Inclusive rural transformation requires investment; it will not happen automatically – UN report

14 September 2016

Economic growth is not enough to save those threatened daily with starvation and governments need to tailor policies and investments to transform rural areas in developing countries if they want to eliminate poverty – those are some of the key findings from a new report by the United Nations rural poverty agency.

“The Rural Development Report marks a change in perspective,” the President of the International Fund for Agricultural Development (IFAD), Kanayo F. Nwanze, said in a news release on the launch of the report.

“It places the rural sector into the bigger picture of the country's development. It demonstrates the need for a far more comprehensive and holistic approach to the economy to ensure prosperity for millions of rural people,” Mr. Nwanze added. “It reinforces IFAD's view, based on 40 years of experience, that investing in agricultural and rural development means investing in the whole economy.”

IFAD describes the Rural Development Report 2016, it flagship publication, as a rallying call to policy-makers and development practitioners to win the global war against poverty, bringing together leading thinkers to analyse the experiences of rural development in over 60 developing countries. This year's report is set in the context of a rapidly changing world, with growing demand for food, increased migration to cities and the impact of climate change and environmental degradation.

“Rural transformation is not automatic. It is a choice,” Mr. Nwanze said. “The choices made by governments and development practitioners have an enormous impact on the lives of people and nations.”

The 2016 report states that the focus on rural and agricultural development is critical because the incomes of 2.5 billion people worldwide still depend directly on rural small farms which produce 80 per cent of food consumed in Asia and sub-Saharan Africa.

It concludes that policies need to be inclusive and must bring poor, and often marginalized, rural people into the economic mainstream so that rural development is socially, economically and environmentally sustainable – furthermore, it notes that this the only way to achieve the 2030 Agenda for Sustainable Development and eliminate extreme poverty and hunger.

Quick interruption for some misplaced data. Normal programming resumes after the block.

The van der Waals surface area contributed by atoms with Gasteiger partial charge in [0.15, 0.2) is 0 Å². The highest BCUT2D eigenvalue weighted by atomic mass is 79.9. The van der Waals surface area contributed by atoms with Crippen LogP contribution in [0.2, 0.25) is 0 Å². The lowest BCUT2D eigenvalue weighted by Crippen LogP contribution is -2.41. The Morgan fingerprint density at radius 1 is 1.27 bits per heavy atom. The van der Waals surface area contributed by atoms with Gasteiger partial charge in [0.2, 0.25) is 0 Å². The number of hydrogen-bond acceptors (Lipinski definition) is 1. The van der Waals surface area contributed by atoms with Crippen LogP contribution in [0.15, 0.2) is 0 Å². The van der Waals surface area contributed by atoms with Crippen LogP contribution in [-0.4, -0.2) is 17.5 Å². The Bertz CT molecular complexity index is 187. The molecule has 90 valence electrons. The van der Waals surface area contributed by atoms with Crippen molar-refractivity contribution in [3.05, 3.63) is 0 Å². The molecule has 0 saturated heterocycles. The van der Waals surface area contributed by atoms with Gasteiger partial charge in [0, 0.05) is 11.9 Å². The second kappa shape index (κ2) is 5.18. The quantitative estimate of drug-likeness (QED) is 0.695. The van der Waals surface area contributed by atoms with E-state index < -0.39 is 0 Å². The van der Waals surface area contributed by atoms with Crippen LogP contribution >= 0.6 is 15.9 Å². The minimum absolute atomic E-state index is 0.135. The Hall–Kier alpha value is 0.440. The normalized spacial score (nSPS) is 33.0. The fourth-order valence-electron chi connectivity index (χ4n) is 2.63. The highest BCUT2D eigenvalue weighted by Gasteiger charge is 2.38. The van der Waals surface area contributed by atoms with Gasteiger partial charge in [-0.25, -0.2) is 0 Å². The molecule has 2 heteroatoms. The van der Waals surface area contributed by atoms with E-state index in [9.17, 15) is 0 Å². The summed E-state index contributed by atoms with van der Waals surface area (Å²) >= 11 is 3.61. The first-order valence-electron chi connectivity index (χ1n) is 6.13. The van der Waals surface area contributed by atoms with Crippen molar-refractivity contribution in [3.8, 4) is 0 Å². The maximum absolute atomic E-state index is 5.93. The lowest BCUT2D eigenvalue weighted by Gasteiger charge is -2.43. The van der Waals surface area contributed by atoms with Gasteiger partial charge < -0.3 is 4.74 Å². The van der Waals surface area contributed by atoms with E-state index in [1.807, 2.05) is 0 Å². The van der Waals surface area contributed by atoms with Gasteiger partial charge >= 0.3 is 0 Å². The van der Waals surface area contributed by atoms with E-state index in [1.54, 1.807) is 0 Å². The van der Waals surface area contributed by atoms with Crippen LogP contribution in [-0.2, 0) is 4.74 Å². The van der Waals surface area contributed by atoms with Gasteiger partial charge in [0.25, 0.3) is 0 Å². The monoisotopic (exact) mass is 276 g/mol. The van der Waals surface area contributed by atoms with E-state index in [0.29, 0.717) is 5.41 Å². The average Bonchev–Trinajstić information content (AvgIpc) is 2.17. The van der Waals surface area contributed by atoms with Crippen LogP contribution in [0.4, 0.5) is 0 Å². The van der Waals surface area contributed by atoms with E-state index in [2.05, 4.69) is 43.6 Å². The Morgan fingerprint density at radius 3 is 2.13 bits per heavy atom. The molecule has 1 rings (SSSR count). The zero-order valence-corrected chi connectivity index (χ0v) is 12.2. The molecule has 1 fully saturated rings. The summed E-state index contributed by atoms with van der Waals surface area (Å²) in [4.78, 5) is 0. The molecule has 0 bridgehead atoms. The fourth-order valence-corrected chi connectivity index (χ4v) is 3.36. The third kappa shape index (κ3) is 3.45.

“The findings are a wake-up call to everyone who cares about the plight of the poorest children, women and men on our planet,” Mr. Nwanze said. “Every person, every government and every organization engaged in the battle against poverty should read it and act on its findings.”

Rural Development Report 2016: What's it about?. Credit: IFADTV

In September 2015, world leaders agreed on a new development agenda, the 2030 Agenda, to mobilize efforts to end all forms of poverty. IFAD, in the report, stresses that to achieve that vision, rural development is crucial, because in spite of the impressive gains in poverty reduction in recent years, rural populations still make up three quarters of the world's poorest and hungriest people.

The report specifically looks at the impact of structural transformation – the reallocation of economic activity beyond agriculture to include manufacturing and services – and rural transformation (the diversification of rural incomes and gains in agricultural productivity) on poverty reduction.

Some of the report's findings include:

  • The majority of countries that have sustained a rapid transition out of poverty diversified their economies and advanced their agricultural sectors.
  • Creating rural jobs is now just as important as spurring growth.
  • Rural transformation is an integral part of a country's economic development.
  • Agriculture remains vital for economic development regardless of the stage of structural transformation. Leaders need to expand and deepen the agriculture-based rural economy with investments in developing modern agro-industries.
  • The availability of finance and financial services is critical to the long-lasting transformation of rural livelihoods, yet 2 billion people globally have no access to regulated financial services and 73 per cent of poor people do not have bank accounts.

Some of the report's regional findings include:

  • Bolivia, Colombia, Ecuador, Mexico and Uruguay reduced rural income inequality, even as it increased in most Central American countries partly due to targeted government cash transfers.
  • In China, India, the Philippines and Viet Nam, land reform, basic investments in rural areas and other sectoral policies have been decisive factors in rural transformation.
  • Most African countries continue to wrestle with a growing youth population, small and declining manufacturing sectors, and deeply entrenched development barriers. Recent increases in agricultural productivity came not from advancing technology, but from bringing more land under cultivation.
  • In the Near East & North Africa sub-region (NENA), rural transformation pathways have been adversely affected by instability and fragility. This has been compounded by structural issues related to scarcity of water and the youth bulge.


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